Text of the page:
European airports think that starting next year, they will regain the volume of passenger traffic they had before the coronavirus crisis. That is a year ahead of schedule. ACI Europe even foresees a slight increase compared to before the Covid-19 disruption, according to their updated Airport Traffic Forecast 2023-2027.
The International Association of European Airports also immediately warns that downsize traffic risks remain high due to, among other things, the economic slowdown in Europe, continued inflation, higher oil prices, and the availability of aircraft and spare parts.
IATA, the leading international airline association, had already predicted that, by 2023, global air transport should be almost back to the number of passengers before the health crisis, at 4,35 billion compared with 4,53 billion in 2019.
The positive half-year results of the major European airlines, such as Lufthansa, Air France-KLM, and Ryanair, also confirmed that trend. ACI Europe’s update is in line with those expectations and does not rule out a brighter future for aviation.
Significant differences between EU airports
ACI Europe (Airports Council International) foresees European airport passenger traffic growing by 1,4% next year compared to 2019 and even by 6,5% in 2026 to 9,2% in 2027.
Still, not all European airports will be at that level as quickly. “While close to 50% of Europe’s airports have now exceeded their pre-pandemic passenger volumes, with some even experiencing exponential growth, all others remain below, with some still struggling to recover more dynamically,” says Olivier Jankovec, Director General of ACI Europe. “Many airports might not return to their pre-pandemic volumes before 2026, or even later.”
Popular tourism destinations on the rise
Most airports tend not to recover at a similar pace due to the war in Ukraine and structural market changes, such as the prominence of leisure travel and the strength of international intra-European and transatlantic demand.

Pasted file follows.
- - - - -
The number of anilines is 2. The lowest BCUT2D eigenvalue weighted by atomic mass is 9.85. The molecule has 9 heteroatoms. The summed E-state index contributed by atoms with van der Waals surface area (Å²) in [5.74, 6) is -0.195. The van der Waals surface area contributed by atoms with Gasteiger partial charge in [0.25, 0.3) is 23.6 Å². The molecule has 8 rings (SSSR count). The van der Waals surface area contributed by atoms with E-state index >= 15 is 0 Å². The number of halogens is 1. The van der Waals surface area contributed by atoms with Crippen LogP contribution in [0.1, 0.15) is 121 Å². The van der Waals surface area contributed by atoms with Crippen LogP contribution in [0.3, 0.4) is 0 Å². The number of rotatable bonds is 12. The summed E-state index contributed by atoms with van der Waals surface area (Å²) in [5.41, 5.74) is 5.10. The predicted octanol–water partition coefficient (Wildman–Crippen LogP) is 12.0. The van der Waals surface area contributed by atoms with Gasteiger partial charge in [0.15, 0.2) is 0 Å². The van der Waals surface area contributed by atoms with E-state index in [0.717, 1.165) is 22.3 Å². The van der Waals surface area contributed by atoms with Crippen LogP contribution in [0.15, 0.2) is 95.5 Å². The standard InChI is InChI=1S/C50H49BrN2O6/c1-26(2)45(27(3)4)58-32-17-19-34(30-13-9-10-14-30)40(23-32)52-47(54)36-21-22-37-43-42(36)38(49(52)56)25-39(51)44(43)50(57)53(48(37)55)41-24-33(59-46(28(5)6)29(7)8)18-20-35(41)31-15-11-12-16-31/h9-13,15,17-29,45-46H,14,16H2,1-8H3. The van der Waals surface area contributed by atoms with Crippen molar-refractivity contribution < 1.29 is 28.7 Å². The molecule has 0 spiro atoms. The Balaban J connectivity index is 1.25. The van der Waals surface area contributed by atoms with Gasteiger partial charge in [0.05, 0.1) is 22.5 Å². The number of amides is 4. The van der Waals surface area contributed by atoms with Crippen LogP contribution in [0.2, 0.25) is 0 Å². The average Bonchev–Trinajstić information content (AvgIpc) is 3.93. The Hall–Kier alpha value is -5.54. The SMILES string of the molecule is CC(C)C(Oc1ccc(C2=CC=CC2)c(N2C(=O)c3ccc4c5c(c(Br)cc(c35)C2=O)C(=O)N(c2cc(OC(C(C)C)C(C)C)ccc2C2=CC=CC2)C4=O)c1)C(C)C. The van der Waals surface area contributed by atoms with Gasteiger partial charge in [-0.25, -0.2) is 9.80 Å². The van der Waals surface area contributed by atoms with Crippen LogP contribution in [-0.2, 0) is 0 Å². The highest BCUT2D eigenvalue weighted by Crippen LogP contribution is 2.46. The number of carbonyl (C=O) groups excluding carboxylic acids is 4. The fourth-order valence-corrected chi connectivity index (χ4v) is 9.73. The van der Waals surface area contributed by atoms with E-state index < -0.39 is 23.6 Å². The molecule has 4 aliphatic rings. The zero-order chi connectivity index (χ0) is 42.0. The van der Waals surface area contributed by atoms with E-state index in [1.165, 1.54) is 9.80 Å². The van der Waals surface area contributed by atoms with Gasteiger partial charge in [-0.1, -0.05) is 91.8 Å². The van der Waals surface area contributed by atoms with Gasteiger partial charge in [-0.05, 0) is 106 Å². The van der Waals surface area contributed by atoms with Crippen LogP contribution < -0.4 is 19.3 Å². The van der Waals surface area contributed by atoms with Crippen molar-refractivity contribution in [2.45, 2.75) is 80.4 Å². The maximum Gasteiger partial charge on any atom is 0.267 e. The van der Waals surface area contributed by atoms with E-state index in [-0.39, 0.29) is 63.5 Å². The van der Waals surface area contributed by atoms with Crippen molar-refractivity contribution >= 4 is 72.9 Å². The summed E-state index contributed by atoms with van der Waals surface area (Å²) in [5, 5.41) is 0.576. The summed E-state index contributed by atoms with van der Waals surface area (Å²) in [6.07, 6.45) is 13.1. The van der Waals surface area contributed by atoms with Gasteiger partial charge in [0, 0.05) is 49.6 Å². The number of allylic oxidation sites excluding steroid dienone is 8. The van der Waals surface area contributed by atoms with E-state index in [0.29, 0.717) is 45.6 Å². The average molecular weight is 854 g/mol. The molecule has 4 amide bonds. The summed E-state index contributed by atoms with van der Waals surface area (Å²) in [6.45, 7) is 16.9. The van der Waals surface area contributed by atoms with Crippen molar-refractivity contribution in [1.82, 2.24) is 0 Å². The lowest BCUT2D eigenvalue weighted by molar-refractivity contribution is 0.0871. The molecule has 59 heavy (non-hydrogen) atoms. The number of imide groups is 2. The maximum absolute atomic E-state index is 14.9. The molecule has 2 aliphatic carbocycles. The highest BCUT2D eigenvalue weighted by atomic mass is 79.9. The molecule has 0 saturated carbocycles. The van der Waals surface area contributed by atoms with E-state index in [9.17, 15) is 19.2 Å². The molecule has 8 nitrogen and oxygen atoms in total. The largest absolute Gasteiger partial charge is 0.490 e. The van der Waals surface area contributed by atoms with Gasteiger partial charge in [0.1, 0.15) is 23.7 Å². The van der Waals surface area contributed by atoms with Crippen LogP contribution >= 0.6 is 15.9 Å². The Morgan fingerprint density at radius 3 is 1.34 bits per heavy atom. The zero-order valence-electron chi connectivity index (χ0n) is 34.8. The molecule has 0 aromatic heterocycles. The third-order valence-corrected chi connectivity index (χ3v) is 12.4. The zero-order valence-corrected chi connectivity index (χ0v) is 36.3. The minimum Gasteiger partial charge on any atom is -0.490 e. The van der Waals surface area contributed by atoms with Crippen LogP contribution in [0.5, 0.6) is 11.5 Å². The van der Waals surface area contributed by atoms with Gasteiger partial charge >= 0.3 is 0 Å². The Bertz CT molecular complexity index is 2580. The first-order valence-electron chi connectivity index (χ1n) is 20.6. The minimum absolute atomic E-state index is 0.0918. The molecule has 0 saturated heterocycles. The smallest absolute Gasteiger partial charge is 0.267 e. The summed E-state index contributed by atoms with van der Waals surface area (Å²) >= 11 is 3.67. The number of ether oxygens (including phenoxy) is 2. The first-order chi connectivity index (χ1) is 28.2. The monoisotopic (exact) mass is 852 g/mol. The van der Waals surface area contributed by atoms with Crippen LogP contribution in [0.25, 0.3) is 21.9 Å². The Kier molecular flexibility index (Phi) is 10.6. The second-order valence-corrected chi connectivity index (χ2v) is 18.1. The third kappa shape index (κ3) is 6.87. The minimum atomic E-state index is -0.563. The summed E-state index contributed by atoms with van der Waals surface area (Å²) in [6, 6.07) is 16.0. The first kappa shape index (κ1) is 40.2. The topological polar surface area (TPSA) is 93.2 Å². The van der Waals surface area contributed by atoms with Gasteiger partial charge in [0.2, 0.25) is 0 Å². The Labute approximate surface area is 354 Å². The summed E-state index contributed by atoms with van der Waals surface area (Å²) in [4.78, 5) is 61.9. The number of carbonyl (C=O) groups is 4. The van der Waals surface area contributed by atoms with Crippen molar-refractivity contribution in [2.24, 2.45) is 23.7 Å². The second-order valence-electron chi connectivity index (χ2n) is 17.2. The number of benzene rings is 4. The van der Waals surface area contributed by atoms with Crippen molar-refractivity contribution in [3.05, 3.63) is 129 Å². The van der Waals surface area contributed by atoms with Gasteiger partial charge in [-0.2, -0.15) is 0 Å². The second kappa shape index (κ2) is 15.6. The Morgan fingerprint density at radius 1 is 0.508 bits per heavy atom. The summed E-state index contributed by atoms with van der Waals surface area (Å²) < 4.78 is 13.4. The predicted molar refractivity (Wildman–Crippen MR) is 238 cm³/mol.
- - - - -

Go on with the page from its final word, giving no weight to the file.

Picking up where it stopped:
According to ACI, both factors drive the evolution of airlines’ route networks, much to the benefit of airports serving popular tourism destinations or communities with extensive diasporas. Another critical factor is the remarkable yet selective expansion of ultra-low-cost carriers. This tends to favor secondary and regional airports rather than more significant hubs.
Toward tripling of passengers
Such trends can also be found in the August figures for European airports. Istanbul (+12,4%), in particular, is doing well, followed by Paris-Orly (+10,8), Athens (+8,4%), Lisbon (+5,4%), and Palma de Mallorca (+2,1%). Several airports acting as large low-cost carrier bases recorded impressive increases: Bergamo (+14,3%), Charleroi (+16,5%), Beauvais (+46,7%), and Memmingen (+60,5%).
Other major European airports have a more challenging time reaching pre-pandemic levels: Frankfurt (-15,3%), Paris-Charles-De-Gaule (-12,7%), Amsterdam-Schiphol (-11,1%), and London-Heathrow (-1,6%), although the latter was very close to a full recovery, thanks in large part to its strong position on the transatlantic market.
Airports Council International (ACI) World generally predicts an average annual growth of 5,8% in passenger traffic between 2022 and 2040. By 2040, they expect more than 19 billion passengers will pass through world airports annually. Last year, almost 7 billion passengers took an airplane, up to 53,5% compared with 2021.